It was my first week back in Cambridge after nearly a month away in Florence. The bad news was that at the end of my trip away, my computer had stopped working. I took it along to a computer repair shop in Cambridge, but they seemed to think it was unfixable, at least without paying a hefty fee to replace several key components. My only solution was therefore to swallow my pride and get a new computer. I did a bit of research, and settled on a model that I thought would be suitable, and had to wait for it to arrive. From there, I started the lengthy process of downloading my backup from the cloud to start restoring all of my files. It was a slow and often frustrating process, dependent on having a stable and reliable internet connection.
In the meantime, life in the new year in Cambridge was really kicking off. One of my first tasks was to do my regular check-in at college to confirm that I was still studying. I also went to a careers service event out at the West Cambridge, my mind now starting to think about what comes next.
The main event of the week came on Saturday. It was shaping up to be a rather intensive month of real tennis; the varsity matches were scheduled for the end of the month, with lots of training and playoffs before that point. The first step on that journey was a fundraising tournament; the Giraffe Club Cup. We were playing a handicap doubles tournament with 16 pairs spread across two divisions, followed by a wine reception and exhibition match and then a black tie dinner. Some of the competitors were tennis fans from around the country, others were local tennis players who wanted to support the students, and the rest were filled in by the students themselves, so we were able to mingle with the potential donors.
I was playing in the second division, and my doubles partner was Andrew, a promising junior player who is now studying his A-levels. We played in the morning group of four pairs. We narrowly won our first match 6/5, as we were still getting used to the way each other was playing. By the end we were just playing consistent tennis, and that was enough to push us over the line. In the second match against the club fixtures secretary, I was making too many mistakes on the volley, and we lost 3/6. Finally, in the last match of the group stage we played against the women’s varsity first and second seed. Both of them like to volley, but we were able to force them into enough volleying errors to win 6/5. We had done enough to go through to the semi finals as the group winners.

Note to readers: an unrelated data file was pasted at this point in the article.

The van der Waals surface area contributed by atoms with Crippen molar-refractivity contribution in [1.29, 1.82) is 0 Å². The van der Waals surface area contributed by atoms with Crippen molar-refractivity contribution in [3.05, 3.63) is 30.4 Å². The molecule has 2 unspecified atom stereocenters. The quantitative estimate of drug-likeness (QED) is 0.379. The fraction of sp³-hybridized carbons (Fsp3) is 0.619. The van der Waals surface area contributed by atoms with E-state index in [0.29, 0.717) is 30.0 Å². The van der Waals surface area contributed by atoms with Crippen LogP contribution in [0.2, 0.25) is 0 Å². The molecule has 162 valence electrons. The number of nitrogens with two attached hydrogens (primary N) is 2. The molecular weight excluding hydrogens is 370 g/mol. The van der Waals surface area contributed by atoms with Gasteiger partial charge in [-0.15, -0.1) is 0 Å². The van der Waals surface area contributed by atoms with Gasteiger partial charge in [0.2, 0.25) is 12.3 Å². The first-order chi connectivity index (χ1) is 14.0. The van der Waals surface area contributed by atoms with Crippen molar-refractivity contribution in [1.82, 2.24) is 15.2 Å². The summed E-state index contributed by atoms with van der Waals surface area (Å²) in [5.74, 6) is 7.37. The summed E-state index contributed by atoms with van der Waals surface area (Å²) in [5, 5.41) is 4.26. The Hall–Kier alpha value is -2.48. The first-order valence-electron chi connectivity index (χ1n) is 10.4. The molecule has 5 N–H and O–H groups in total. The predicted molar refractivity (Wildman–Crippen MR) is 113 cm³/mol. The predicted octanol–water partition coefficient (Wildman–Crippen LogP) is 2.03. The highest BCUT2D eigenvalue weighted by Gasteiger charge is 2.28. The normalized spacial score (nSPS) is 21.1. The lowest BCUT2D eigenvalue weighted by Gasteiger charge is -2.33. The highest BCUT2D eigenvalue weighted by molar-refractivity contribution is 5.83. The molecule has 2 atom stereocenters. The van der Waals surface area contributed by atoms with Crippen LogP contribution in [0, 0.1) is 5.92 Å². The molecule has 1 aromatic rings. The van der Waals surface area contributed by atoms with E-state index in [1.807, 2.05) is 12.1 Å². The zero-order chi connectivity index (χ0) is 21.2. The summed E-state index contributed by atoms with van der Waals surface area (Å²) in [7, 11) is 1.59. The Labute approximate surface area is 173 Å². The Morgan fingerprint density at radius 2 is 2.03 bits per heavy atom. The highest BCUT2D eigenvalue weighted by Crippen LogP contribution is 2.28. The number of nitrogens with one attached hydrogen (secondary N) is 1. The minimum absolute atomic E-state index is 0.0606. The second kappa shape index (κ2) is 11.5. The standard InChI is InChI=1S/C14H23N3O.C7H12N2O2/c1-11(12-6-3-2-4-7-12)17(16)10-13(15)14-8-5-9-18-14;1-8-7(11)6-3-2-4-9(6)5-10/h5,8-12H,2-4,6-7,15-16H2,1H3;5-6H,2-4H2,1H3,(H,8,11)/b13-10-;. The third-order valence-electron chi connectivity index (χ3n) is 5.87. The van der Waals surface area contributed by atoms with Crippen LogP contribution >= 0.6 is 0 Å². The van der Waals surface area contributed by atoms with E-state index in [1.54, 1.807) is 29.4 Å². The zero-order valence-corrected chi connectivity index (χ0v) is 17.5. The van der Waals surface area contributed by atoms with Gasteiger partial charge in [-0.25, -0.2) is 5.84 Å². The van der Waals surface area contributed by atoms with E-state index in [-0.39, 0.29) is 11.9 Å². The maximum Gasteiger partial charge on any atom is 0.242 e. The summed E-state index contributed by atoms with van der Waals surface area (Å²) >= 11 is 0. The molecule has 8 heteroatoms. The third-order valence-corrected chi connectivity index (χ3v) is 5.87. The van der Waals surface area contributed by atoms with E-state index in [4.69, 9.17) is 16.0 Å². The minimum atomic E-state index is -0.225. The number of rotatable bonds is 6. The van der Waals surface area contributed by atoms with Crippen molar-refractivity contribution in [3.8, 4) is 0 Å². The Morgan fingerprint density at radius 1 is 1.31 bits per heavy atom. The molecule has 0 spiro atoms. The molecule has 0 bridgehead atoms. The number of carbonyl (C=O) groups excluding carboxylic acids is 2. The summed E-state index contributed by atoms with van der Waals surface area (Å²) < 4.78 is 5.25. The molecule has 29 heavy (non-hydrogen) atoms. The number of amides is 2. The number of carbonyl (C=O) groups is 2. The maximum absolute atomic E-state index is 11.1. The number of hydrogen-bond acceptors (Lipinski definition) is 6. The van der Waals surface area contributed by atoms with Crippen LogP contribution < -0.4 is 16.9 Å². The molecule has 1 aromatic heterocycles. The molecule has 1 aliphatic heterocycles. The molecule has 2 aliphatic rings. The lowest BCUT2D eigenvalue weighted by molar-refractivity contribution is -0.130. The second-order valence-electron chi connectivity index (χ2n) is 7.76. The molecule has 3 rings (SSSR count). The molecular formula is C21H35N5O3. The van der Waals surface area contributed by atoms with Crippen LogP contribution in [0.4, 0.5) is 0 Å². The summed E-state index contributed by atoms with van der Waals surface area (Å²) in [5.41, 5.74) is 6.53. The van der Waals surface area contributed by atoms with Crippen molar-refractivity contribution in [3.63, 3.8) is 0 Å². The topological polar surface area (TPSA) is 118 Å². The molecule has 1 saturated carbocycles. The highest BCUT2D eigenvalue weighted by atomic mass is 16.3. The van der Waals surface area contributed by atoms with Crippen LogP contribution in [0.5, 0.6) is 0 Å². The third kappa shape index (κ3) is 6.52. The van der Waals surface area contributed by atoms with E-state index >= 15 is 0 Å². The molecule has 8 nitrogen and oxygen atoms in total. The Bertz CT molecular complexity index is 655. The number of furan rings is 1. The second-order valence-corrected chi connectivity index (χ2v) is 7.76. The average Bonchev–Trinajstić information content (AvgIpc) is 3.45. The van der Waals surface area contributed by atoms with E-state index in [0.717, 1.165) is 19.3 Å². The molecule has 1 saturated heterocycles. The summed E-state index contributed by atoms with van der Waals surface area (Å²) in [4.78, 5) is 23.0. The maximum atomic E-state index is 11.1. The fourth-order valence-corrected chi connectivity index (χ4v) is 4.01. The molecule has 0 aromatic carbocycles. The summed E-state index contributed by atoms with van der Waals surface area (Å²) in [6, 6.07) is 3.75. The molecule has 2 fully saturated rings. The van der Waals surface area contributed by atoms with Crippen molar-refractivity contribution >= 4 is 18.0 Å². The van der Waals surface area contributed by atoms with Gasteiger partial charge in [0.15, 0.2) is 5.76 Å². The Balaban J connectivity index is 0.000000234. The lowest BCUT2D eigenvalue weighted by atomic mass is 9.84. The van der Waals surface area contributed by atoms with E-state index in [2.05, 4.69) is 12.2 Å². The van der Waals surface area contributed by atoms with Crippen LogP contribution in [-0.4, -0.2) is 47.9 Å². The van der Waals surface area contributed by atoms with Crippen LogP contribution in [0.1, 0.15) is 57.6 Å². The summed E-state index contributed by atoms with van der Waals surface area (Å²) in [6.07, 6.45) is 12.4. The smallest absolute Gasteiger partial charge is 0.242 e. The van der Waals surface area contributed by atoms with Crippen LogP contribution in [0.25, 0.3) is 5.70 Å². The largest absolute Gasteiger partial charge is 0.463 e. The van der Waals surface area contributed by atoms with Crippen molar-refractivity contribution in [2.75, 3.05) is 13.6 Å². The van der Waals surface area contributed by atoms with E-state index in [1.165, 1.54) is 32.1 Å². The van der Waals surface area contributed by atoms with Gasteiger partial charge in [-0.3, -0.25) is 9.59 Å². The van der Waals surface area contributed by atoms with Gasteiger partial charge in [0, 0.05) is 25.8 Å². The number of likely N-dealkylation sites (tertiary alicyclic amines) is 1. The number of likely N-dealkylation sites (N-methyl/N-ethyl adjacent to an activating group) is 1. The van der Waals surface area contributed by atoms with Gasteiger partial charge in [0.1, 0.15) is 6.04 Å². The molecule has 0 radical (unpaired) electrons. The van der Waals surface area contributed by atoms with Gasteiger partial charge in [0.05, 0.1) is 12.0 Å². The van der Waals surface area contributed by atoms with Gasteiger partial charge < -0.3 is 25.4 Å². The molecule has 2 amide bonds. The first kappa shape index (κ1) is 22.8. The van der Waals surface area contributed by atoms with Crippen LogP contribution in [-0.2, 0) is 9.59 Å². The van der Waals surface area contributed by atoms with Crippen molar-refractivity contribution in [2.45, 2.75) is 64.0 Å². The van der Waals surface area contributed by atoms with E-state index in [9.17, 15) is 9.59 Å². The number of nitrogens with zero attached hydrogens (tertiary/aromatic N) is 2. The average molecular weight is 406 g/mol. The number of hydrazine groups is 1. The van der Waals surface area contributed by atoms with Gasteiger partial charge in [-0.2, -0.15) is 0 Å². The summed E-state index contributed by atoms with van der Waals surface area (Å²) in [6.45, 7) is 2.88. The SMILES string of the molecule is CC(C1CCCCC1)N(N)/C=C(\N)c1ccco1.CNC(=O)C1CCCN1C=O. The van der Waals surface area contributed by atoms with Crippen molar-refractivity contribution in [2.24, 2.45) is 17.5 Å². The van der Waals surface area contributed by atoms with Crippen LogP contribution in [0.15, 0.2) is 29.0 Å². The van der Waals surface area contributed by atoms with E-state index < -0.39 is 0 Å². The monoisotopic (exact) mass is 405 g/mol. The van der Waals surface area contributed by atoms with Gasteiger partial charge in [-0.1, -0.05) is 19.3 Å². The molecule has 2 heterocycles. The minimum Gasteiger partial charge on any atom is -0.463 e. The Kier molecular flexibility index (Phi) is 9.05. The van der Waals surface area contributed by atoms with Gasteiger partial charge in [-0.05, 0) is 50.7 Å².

The afternoon session saw Jacqueline, Krittika and Kevin all in action, albeit all in different pairings. Jacqueline was playing with Rosie, an excitable basketball player who would swing hard at everything. Kevin was with a recent alumni who was back on court for the first time since she played as a student, and she took some time to get back into the groove of the game. Finally, Krittika was playing with another one of the students. Many of their matches went back and forth, but ultimately Jacqueline and Rosie came out as group winners, even after losing their match against the husband and wife pair of Jeremy and Linda.
In the semi finals, Andrew and I played Jeremy and Linda. We had watched their match against Jacqueline and Rosie carefully, noting that although they served well, their coverage of the court was not as strong. We then were able to use our youth to our advantage ultimately winning the match easily 6/1, putting us through to the final. In the other semi final, Jacqueline and Rosie received a huge handicap from their opponents, who were only permitted one serve instead of the usual two, couldn’t hit certain parts of the court and could only lose two points before losing each game. Their tactic of smack it as hard as possible and wait for some racket errors worked, pitting them against us in the final.
Come the final, we also had to give Jacqueline and Rosie a similarly difficult handicap difference. It was very stressful, knowing that every slight mistake would be hugely costly. We both focused on playing consistent tennis, which fortunately Andrew was quite adept at. While there were some stressful moments, we ultimately did enough and didn’t make too many errors, winning the match 6/3. Jacqueline and Rosie each won a bottle of wine for being runners-up so they weren’t too disappointed. Jacqueline headed off to go help run the Gates Lunar New Year party, while I stayed behind to watch and report on the Exhibition match between the two most recent top seeds for the Cambridge Varsity team. It was an exciting affair between the two of them, but towards the end, they started showboating a little to thrill the crowd.
I then headed off to join the Lunar New Year party, arriving a little late, but still with enough time to gobble up what food remained. We would have a lot of Chinese food leftover to make our way through in the week ahead in any case.